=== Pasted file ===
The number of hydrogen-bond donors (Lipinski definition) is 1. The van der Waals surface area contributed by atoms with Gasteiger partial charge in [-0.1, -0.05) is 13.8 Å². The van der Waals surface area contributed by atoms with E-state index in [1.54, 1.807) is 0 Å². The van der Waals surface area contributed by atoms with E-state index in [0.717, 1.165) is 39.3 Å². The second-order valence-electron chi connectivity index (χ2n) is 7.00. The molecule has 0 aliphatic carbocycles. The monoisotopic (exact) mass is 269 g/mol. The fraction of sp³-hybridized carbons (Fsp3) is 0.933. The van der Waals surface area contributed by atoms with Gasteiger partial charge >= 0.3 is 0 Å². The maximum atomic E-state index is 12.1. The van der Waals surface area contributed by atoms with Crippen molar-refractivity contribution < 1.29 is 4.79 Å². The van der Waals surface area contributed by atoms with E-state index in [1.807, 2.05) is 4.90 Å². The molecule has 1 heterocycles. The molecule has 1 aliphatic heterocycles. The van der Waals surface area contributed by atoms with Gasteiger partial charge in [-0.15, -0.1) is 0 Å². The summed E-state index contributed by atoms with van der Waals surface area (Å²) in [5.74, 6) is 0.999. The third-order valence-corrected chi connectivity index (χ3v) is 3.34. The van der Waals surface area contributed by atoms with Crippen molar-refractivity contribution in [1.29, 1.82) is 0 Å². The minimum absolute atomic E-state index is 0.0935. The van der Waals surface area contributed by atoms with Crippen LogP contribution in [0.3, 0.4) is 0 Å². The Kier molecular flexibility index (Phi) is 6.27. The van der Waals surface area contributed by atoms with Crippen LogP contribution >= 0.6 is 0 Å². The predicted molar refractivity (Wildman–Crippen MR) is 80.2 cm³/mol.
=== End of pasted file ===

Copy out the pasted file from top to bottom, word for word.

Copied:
The number of hydrogen-bond donors (Lipinski definition) is 1. The van der Waals surface area contributed by atoms with Gasteiger partial charge in [-0.1, -0.05) is 13.8 Å². The van der Waals surface area contributed by atoms with E-state index in [1.54, 1.807) is 0 Å². The van der Waals surface area contributed by atoms with E-state index in [0.717, 1.165) is 39.3 Å². The second-order valence-electron chi connectivity index (χ2n) is 7.00. The molecule has 0 aliphatic carbocycles. The monoisotopic (exact) mass is 269 g/mol. The fraction of sp³-hybridized carbons (Fsp3) is 0.933. The van der Waals surface area contributed by atoms with Gasteiger partial charge >= 0.3 is 0 Å². The maximum atomic E-state index is 12.1. The van der Waals surface area contributed by atoms with Crippen molar-refractivity contribution < 1.29 is 4.79 Å². The van der Waals surface area contributed by atoms with E-state index in [1.807, 2.05) is 4.90 Å². The molecule has 1 heterocycles. The molecule has 1 aliphatic heterocycles. The van der Waals surface area contributed by atoms with Gasteiger partial charge in [-0.15, -0.1) is 0 Å². The summed E-state index contributed by atoms with van der Waals surface area (Å²) in [5.74, 6) is 0.999. The third-order valence-corrected chi connectivity index (χ3v) is 3.34. The van der Waals surface area contributed by atoms with Crippen molar-refractivity contribution in [1.29, 1.82) is 0 Å². The minimum absolute atomic E-state index is 0.0935. The van der Waals surface area contributed by atoms with Crippen LogP contribution in [0.3, 0.4) is 0 Å². The Kier molecular flexibility index (Phi) is 6.27. The van der Waals surface area contributed by atoms with Crippen LogP contribution >= 0.6 is 0 Å². The predicted molar refractivity (Wildman–Crippen MR) is 80.2 cm³/mol.